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post #1 of 2 (permalink) Old 06-30-06, 05:43 AM Thread Starter
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New Jaguar XKR

Jaguar XKR

Global Auto Index



Jaguar is proud to unveil its new supercharged sports car – the Jaguar XKR. Building on the excellence of the all-new XK introduced in late 2005, the XKR takes the Jaguar experience to new heights.

Like the normally aspirated XK model, the new XKR makes intelligent use of practical, modern technology such as its industry-leading aluminium monocoque body structure. In addition, an uprated 420bhp (SAE) supercharged V8 engine and class-leading calibration of its state-of-the-art, six-speed automatic transmission bring it a level of accessible, real-world performance that makes the XKR the most impressive, everyday, sporting GT in its class.

And the XKR’s powerful statement of intent is emphatically reinforced by enhanced sporting styling cues such as a unique front bumper, aluminium-finish grilles and bonnet louvers; unique 19 and 20-inch alloy wheel designs and a quad-exhaust system add to its overall presence.

"The new supercharged XKR captures perfectly the essence of what makes a Jaguar XK so special," commented Bibiana Boerio, Jaguar Cars managing director. "It is a flawless combination of refined Grand Tourer and serious performance sports car, that delivers a truly rewarding and exhilarating driving experience."


* New supercharged Jaguar XK sports car – the XKR, available as a Coupe or Convertible
* All the attractions and attributes of the XK – but amplified in the ‘R’ to complement the extra power and performance
* 4.2-litre, supercharged V8 engine developing 420bhp and 560Nm of torque
* 0-60mph time of 4.9 seconds and 155mph (electronically limited) top speed. 50-70mph in just 2.5 seconds
* All-aluminium construction means a lighter, stiffer car, improving handling and agility. At 1665kg, the Coupe is 70kg lighter than its predecessor, while the 1715kg Convertible is 100kg lighter than the previous convertible XKR
* Uprated springs and dampers and recalibrated Computer Active Technology Suspension system for enhanced ride and handling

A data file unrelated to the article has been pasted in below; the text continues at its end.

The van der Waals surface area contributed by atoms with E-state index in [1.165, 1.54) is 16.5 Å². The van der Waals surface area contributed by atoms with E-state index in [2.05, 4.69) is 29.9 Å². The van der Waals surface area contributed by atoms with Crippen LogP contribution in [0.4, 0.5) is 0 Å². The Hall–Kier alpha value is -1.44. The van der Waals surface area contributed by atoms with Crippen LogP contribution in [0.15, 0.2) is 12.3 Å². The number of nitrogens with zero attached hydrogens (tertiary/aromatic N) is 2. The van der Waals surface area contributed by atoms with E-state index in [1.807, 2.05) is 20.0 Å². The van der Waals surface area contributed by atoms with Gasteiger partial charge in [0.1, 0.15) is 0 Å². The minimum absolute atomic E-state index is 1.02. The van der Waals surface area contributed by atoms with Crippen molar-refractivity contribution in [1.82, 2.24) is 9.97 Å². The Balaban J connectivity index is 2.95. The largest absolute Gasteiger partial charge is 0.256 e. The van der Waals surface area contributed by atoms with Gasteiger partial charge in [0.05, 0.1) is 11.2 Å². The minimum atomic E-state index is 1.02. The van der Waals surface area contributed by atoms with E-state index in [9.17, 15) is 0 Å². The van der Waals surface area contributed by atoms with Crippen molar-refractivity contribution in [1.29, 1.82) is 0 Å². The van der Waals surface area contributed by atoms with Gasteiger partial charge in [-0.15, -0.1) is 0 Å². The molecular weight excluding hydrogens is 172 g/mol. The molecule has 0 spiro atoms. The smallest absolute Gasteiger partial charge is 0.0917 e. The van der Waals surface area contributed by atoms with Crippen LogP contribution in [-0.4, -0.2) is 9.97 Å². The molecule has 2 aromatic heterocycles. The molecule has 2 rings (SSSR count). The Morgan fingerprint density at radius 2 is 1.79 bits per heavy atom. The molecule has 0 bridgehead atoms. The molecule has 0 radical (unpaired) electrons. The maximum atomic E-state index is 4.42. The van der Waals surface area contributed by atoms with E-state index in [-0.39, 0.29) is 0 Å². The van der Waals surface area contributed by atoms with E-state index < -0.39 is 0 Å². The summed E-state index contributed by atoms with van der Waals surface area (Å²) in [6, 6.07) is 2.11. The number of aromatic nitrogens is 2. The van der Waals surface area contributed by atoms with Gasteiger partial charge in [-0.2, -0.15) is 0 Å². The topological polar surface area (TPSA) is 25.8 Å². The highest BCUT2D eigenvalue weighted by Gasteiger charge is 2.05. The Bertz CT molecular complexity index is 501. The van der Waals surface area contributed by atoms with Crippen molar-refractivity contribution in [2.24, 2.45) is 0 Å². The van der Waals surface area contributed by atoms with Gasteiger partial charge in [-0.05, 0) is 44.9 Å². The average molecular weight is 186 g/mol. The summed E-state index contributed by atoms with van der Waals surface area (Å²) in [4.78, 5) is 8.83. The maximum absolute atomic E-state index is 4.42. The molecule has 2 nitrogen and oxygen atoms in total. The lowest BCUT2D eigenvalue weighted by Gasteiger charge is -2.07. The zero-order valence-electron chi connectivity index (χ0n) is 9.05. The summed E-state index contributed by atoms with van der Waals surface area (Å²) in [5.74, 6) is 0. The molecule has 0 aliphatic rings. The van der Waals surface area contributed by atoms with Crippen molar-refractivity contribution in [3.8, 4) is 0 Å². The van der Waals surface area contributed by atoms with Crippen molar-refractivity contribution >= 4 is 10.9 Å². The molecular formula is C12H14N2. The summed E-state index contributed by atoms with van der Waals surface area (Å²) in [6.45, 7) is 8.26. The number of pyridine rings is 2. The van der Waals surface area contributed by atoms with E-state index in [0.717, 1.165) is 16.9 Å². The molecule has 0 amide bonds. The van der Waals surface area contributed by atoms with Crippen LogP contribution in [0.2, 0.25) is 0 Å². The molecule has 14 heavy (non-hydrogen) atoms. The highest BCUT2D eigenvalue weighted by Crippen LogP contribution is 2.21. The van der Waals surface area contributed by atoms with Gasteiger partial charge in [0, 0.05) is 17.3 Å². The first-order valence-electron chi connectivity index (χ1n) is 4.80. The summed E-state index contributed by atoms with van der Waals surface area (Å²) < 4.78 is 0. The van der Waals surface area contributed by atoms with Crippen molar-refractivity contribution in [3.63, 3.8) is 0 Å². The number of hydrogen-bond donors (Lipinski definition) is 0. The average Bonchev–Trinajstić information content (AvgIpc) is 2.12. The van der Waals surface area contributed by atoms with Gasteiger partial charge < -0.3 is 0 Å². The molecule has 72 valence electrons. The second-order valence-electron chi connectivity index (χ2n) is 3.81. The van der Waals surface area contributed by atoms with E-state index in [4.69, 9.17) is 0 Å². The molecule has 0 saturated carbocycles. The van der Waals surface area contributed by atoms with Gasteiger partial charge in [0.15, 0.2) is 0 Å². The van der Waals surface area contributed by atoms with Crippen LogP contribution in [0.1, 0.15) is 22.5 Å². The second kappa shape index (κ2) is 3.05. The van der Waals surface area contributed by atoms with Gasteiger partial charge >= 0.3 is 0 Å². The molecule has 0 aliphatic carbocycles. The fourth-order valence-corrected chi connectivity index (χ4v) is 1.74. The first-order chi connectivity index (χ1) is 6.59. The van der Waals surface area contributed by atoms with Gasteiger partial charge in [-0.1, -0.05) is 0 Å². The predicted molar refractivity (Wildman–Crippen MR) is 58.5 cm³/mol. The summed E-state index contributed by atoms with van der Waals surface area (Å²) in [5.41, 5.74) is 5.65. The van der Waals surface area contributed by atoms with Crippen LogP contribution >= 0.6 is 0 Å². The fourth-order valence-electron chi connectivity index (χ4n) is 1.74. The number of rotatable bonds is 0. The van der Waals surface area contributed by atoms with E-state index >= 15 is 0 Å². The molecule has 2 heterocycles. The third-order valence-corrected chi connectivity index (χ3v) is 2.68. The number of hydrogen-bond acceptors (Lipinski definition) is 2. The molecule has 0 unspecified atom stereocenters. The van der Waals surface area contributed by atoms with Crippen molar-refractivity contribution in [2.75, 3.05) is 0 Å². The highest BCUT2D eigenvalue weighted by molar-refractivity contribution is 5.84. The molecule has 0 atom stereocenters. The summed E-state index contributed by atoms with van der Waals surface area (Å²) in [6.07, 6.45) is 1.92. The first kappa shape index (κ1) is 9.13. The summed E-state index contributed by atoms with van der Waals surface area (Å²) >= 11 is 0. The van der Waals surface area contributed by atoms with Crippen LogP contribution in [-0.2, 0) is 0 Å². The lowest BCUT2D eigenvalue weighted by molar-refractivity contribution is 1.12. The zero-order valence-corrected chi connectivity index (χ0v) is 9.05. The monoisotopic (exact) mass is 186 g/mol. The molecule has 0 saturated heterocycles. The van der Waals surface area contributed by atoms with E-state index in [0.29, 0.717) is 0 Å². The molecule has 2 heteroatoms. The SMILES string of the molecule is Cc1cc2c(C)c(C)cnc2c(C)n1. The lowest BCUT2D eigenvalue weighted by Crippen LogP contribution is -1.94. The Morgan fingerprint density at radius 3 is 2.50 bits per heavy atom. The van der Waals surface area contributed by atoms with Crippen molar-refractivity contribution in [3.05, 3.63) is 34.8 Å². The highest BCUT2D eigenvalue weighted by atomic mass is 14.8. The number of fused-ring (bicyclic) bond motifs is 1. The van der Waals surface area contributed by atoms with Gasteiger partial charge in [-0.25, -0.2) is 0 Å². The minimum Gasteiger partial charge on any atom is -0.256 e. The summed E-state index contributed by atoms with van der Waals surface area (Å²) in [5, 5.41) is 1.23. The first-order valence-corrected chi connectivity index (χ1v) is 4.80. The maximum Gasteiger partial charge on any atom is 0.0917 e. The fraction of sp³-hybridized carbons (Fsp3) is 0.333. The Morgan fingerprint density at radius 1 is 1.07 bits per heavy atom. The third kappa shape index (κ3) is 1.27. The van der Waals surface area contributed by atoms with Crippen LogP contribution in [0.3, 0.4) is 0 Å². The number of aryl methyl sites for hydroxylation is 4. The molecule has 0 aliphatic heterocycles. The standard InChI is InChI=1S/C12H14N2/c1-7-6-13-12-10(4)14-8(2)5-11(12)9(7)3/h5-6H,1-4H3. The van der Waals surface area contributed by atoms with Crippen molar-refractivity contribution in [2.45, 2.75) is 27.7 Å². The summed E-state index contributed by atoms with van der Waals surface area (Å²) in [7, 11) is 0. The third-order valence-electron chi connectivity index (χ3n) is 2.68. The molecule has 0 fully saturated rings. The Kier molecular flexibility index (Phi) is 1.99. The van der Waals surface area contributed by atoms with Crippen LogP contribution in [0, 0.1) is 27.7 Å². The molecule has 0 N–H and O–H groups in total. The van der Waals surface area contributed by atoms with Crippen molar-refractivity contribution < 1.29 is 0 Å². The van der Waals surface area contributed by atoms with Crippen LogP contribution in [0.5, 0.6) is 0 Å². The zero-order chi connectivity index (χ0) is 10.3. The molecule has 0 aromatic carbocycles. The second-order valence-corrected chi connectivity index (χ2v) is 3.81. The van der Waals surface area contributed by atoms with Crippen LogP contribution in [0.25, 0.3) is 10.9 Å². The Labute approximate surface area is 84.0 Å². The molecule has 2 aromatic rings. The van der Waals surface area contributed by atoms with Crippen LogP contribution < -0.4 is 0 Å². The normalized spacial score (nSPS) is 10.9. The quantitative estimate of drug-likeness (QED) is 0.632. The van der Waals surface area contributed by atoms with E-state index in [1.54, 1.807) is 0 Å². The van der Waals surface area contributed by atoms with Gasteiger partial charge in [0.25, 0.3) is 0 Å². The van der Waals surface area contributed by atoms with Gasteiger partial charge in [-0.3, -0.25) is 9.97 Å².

* Class-leading six-speed automatic transmission with steering-wheel-mounted ‘paddles’ for ultra-quick gear shifts
* Active Exhaust System to ensure cruising speed refinement but purposeful V8 roar under hard acceleration.
* Subtle XKR exterior styling enhancements include a sportier grille and front bumper design, louvred bonnet, unique aluminium-effect side power vents and new wheel designs
* Enhanced interior includes unique aluminium ‘weave’ design on the fascia (polished burr walnut is optional at no extra cost) and XKR sports seats
* Intuitive controls and driver-focussed technologies are available – including Keyless Entry, Keyless Start, advanced Touchscreen and Active Front Lighting
* Occupies unique market position, with performance to match rivals costing up to £30,000 more but price to match less well-performing rival models
* In summary, the epitome of a contemporary Jaguar Grand Touring sports car and a perfect illustration of the marque’s philosophy of building beautiful, fast cars
* Available to order from July onwards, with prices starting at £67,495 – a premium of just 12.5% over the normally aspirated XK


Driving the new XKR – exhilaration redefined

The new 420bhp (SAE) Jaguar XKR is a sensational car to drive. With 120bhp (SAE) more power than the normally aspirated 4.2-litre XK, the same strong and stiff aluminium body structure that ensures superb ride and handling, and a six-speed automatic transmission with Jaguar Sequential Shift that is regarded as class-leading in terms of gearchange speed as well as refinement, Jaguar’s blend of performance and dynamics reaches new heights with the XKR.

"Our aim when engineering the new XKR was to ensure that the car’s character remained balanced despite the significant increase in power over the normally aspirated XK," explains Jaguar’s chief engineer, Mike Cross. "Our engineering team worked to the brief of creating a car that is 120% and more of an XK – the ultimate sports GT for the real world. We wanted the performance and dynamism you would expect of an XKR but were careful to retain that exceptional blend of sporting luxury that every Jaguar must have and which was so convincingly demonstrated with the XK. The bottom line is: if you like the XK, you’ll absolutely love the new XKR."

The result of that engineering brief is a car that performs in any conditions, at any speed. With superb torque at low engine speeds, instant acceleration is always available should you demand it. Similarly, the advanced steering and suspension set-up means the new XKR switches effortlessly from relaxed grand tourer to honed sports car with ease. It is everything the XK is and much more besides.

Supercharged 4.2-litre engine

The ability to call upon impressive reserves of power and acceleration in an instant is the hallmark of every great Jaguar. The new XKR ensures this by using a remarkable 4.2-litre supercharged AJ-V8 engine. Producing 420bhp (SAE) at 6250rpm and 560Nm (EEC) of torque at 4000rpm it is capable of propelling the Coupe version to 60mph in 4.9 seconds (5.0 seconds for the Convertible) and onto an electronically limited top speed of 155mph (250km/h).

The addition of a supercharger and twin air intakes means the new XKR benefits from a 120bhp (SAE) power increase over the normally aspirated 4.2-litre XK with which it shares its engine configuration. Torque, so essential for instant acceleration at any engine speed, also increases significantly – by 36% over the XK, although the overall weight of the XKR is raised by just 70kg. Consequently the power-to-weight ratio compared to the normally aspirated 4.2-litre XK is an impressive 34% higher.